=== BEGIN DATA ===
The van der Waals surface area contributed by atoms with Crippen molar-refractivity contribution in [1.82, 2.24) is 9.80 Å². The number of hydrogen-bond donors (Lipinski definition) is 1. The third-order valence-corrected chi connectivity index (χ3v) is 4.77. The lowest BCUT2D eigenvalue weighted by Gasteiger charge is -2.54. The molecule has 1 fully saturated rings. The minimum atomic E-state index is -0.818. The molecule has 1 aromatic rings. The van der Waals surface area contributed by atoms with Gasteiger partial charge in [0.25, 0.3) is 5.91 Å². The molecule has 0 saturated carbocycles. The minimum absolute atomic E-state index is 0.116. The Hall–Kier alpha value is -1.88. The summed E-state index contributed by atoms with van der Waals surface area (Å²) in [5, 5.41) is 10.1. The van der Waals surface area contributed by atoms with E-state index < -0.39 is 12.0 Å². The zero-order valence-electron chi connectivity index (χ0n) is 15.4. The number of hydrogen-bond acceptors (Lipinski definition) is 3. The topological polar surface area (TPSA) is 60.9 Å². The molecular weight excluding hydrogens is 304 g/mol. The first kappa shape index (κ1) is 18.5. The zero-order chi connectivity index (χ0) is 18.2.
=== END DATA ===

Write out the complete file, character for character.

The van der Waals surface area contributed by atoms with Crippen molar-refractivity contribution in [1.82, 2.24) is 9.80 Å². The number of hydrogen-bond donors (Lipinski definition) is 1. The third-order valence-corrected chi connectivity index (χ3v) is 4.77. The lowest BCUT2D eigenvalue weighted by Gasteiger charge is -2.54. The molecule has 1 fully saturated rings. The minimum atomic E-state index is -0.818. The molecule has 1 aromatic rings. The van der Waals surface area contributed by atoms with Gasteiger partial charge in [0.25, 0.3) is 5.91 Å². The molecule has 0 saturated carbocycles. The minimum absolute atomic E-state index is 0.116. The Hall–Kier alpha value is -1.88. The summed E-state index contributed by atoms with van der Waals surface area (Å²) in [5, 5.41) is 10.1. The van der Waals surface area contributed by atoms with E-state index < -0.39 is 12.0 Å². The zero-order valence-electron chi connectivity index (χ0n) is 15.4. The number of hydrogen-bond acceptors (Lipinski definition) is 3. The topological polar surface area (TPSA) is 60.9 Å². The molecular weight excluding hydrogens is 304 g/mol. The first kappa shape index (κ1) is 18.5. The zero-order chi connectivity index (χ0) is 18.2.